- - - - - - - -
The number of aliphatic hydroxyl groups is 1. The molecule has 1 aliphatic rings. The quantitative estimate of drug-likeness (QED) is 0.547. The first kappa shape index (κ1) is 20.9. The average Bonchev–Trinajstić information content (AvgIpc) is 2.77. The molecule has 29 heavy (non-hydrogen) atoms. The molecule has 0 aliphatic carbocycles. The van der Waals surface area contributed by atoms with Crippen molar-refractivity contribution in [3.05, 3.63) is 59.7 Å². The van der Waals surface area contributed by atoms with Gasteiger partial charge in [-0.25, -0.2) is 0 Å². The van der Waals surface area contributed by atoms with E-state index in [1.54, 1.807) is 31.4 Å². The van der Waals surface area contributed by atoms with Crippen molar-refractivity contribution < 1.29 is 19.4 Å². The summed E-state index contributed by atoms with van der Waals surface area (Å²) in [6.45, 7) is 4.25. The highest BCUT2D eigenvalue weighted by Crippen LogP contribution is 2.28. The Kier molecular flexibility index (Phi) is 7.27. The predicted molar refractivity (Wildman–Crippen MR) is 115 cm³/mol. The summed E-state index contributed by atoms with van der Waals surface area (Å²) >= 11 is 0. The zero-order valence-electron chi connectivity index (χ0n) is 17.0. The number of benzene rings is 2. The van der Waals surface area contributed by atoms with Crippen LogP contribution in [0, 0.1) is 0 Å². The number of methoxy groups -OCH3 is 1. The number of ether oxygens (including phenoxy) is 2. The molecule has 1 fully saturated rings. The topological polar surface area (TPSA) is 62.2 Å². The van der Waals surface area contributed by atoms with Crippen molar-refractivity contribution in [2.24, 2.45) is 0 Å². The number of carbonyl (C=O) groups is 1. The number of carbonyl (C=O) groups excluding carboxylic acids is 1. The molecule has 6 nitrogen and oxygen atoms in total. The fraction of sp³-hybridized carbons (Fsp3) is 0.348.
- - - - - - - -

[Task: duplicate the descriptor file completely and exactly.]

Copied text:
The number of aliphatic hydroxyl groups is 1. The molecule has 1 aliphatic rings. The quantitative estimate of drug-likeness (QED) is 0.547. The first kappa shape index (κ1) is 20.9. The average Bonchev–Trinajstić information content (AvgIpc) is 2.77. The molecule has 29 heavy (non-hydrogen) atoms. The molecule has 0 aliphatic carbocycles. The van der Waals surface area contributed by atoms with Crippen molar-refractivity contribution in [3.05, 3.63) is 59.7 Å². The van der Waals surface area contributed by atoms with Gasteiger partial charge in [-0.25, -0.2) is 0 Å². The van der Waals surface area contributed by atoms with E-state index in [1.54, 1.807) is 31.4 Å². The van der Waals surface area contributed by atoms with Crippen molar-refractivity contribution < 1.29 is 19.4 Å². The summed E-state index contributed by atoms with van der Waals surface area (Å²) in [6.45, 7) is 4.25. The highest BCUT2D eigenvalue weighted by Crippen LogP contribution is 2.28. The Kier molecular flexibility index (Phi) is 7.27. The predicted molar refractivity (Wildman–Crippen MR) is 115 cm³/mol. The summed E-state index contributed by atoms with van der Waals surface area (Å²) >= 11 is 0. The zero-order valence-electron chi connectivity index (χ0n) is 17.0. The number of benzene rings is 2. The van der Waals surface area contributed by atoms with Crippen LogP contribution in [0, 0.1) is 0 Å². The number of methoxy groups -OCH3 is 1. The number of ether oxygens (including phenoxy) is 2. The molecule has 1 fully saturated rings. The topological polar surface area (TPSA) is 62.2 Å². The van der Waals surface area contributed by atoms with Crippen molar-refractivity contribution in [2.24, 2.45) is 0 Å². The number of carbonyl (C=O) groups is 1. The number of carbonyl (C=O) groups excluding carboxylic acids is 1. The molecule has 6 nitrogen and oxygen atoms in total. The fraction of sp³-hybridized carbons (Fsp3) is 0.348.